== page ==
Before the machine arrived in November, the lab could only process 24 tests in that time.

Once the swabs have been purified in the Nimbus, they go into an amplifying machine that can detect levels of COVID-19, a process that also takes around three hours.

Lab staff use a machine known as an amplifier to help detect COVID-19 particles. (ABC News: Patrick Rocca)

"We're [then] going to get a results sheet that tells us which of our patients are positive and which are negative," Ms Francis said.

"Any patient where we get amplification of SARS-CoV-2 is indicative of a positive result."

Positive results track along the curved line while a negative result is a flat line. (ABC News: Patrick Rocca)

People who have negative swabs are automatically sent a text message, while positive swabs are tested again to make sure the result is correct.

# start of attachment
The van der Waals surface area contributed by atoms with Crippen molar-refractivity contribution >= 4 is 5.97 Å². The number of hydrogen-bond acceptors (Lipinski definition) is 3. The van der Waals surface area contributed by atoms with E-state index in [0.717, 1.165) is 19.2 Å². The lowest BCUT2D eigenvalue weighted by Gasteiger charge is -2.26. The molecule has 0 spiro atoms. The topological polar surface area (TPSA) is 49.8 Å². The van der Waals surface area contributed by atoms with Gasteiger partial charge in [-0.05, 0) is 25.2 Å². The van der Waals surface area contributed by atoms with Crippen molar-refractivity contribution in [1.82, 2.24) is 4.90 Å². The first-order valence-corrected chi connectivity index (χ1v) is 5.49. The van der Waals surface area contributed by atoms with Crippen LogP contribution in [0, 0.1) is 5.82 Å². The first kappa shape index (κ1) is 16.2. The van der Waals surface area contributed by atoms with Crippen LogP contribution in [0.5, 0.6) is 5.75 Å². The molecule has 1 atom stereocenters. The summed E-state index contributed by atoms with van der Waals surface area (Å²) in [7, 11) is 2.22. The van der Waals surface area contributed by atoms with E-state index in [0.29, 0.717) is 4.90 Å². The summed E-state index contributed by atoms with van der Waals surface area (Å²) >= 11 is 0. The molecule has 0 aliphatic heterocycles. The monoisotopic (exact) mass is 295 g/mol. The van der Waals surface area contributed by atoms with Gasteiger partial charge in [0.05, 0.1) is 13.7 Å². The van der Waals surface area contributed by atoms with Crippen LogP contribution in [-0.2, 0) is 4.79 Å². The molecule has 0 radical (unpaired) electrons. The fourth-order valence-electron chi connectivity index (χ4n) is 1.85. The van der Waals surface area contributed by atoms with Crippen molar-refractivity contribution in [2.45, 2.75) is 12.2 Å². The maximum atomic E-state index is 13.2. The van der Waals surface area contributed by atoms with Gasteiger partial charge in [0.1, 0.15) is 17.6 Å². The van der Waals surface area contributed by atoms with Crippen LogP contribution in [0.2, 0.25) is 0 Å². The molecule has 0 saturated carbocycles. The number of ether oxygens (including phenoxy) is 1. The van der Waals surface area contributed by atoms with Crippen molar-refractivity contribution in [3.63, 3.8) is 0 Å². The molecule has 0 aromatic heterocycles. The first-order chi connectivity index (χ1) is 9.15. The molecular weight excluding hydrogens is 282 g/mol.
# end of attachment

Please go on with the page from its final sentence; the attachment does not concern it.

Monash Pathology is detecting 10 to 20 positive tests a day, out of roughly 2,000 samples.

"We've seen so many now, you become a bit detached from it all. But when you see young children, or you see the elderly or you see a suburb you haven't seen before …" Ms Francis said, her voice trailing off.

"There's just great awareness within my staff that this pandemic is spreading again at the moment, and we've got challenges ahead."

Monash Pathology general manager Kristy De George said the lab had gone from turning results around in up to three days at the start of the pandemic to 12 hours or faster.

Monash Pathology general manager Kristy De George says testing speeds are rapidly increasing as the pandemic progresses. (ABC News: Patrick Rocca)

A new machine just acquired by Monash, the "Panther", should make the process even faster again, producing a test result in just three hours.

Monash Pathology's newly acquired 'Panther' testing machine is about to go into service to decrease processing times. (ABC News: Patrick Rocca)

"I'm so proud of everything we've done here, so proud of the team and how quickly they've had to adapt and go with rapidly, rapidly innovating the way they're doing things."